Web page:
The Personal Statement – Brian Haak

Every law school application requires a personal statement. It allows you to explain why you want to go to law school and, more importantly, why the law school should let you in. There are three reasons a person attends law school: (1) make money; (2) change the world; or (3) they simply don’t know what else to do. However, all the advice is that you not write about how you want to change the world after law school and the other two don’t look good on paper.

I hated the personal statement. I found it intimidating. First because, despite present evidence to the contrary, I do not like writing about myself. However, the larger reason was I wanted to go to law school to change the world.

When you are born gay, there is always part of you that wants to change the world. The world, when I applied in early 1999, was vastly different from today. LGBT people could be fired from their jobs simply for being LGBT. Lesbians and gay men could not marry their partners or inherit from their partners under intestacy laws. Families could deny LGBT partners access to hospital rooms or any role in planning funerals. Hate crimes and rape shield laws did not apply when the victims were LGBT.

LGBT couples could protect themselves only through complex legal planning. They needed to make sure they had wills to ensure they could pass their property to their partners when they died, a health care proxy to ensure their partners could make medical decisions, and durable powers of attorneys to ensure their partners could make other financial and life decisions. I wanted to help plan and draft the documents they needed to change their worlds.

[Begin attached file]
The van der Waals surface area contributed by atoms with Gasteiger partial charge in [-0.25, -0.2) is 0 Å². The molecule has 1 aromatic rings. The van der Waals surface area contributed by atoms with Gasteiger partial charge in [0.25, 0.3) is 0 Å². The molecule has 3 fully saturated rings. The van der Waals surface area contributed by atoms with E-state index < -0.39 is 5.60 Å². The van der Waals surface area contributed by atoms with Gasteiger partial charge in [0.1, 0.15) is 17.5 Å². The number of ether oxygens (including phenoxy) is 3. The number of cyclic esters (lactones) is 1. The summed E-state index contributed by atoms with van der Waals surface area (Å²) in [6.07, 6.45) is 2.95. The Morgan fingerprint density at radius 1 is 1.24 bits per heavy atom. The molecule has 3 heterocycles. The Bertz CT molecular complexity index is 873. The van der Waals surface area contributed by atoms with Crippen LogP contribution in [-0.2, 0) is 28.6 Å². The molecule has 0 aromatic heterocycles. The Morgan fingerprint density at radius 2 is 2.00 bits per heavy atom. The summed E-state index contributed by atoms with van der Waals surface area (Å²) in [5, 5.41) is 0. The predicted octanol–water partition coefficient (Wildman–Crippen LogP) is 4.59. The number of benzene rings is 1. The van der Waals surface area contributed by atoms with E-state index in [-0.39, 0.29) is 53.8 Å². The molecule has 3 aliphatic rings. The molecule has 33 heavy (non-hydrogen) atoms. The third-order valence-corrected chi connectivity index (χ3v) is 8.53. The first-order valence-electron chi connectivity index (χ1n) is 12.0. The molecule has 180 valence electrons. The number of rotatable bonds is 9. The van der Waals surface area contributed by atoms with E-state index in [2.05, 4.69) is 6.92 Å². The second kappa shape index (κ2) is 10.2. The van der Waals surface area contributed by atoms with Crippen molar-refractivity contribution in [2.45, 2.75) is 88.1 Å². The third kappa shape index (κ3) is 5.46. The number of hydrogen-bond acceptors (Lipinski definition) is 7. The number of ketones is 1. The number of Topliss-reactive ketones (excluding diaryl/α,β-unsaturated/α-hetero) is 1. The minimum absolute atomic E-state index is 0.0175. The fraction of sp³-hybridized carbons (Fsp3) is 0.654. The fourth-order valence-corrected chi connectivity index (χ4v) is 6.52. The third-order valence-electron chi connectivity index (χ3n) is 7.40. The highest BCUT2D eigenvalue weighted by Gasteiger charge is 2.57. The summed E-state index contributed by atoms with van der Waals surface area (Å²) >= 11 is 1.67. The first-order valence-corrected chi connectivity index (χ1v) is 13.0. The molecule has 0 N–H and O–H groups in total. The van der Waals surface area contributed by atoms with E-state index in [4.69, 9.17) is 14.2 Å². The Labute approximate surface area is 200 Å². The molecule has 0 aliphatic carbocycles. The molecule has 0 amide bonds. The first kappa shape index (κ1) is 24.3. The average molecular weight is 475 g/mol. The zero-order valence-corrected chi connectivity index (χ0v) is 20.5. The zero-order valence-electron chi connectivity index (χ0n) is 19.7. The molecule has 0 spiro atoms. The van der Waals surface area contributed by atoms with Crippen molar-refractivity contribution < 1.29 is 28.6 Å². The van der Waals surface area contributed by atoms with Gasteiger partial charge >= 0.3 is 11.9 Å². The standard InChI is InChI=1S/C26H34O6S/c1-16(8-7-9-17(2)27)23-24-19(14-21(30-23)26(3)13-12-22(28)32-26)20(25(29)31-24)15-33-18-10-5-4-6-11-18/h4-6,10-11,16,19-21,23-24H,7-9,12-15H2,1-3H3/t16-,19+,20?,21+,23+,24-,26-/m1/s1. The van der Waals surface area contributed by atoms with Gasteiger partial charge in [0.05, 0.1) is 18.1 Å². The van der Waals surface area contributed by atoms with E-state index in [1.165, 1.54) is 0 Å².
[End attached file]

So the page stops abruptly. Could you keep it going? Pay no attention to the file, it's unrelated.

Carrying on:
But I also wanted to go to law school to change the larger world. Being involved in government and politics since high school, I wanted to combine that experience with the knowledge gained in law school to change the laws we live under. Thankfully, other people felt the same way and lawyers have played large roles in some states recognize same-sex marriages, extending hospital visitation and health care protections to same-sex couples, and adopting anti-discrimination laws at state and local levels.

Are we done? No. There is more to do. My personal statement – no, our personal statement – is a work in progress.

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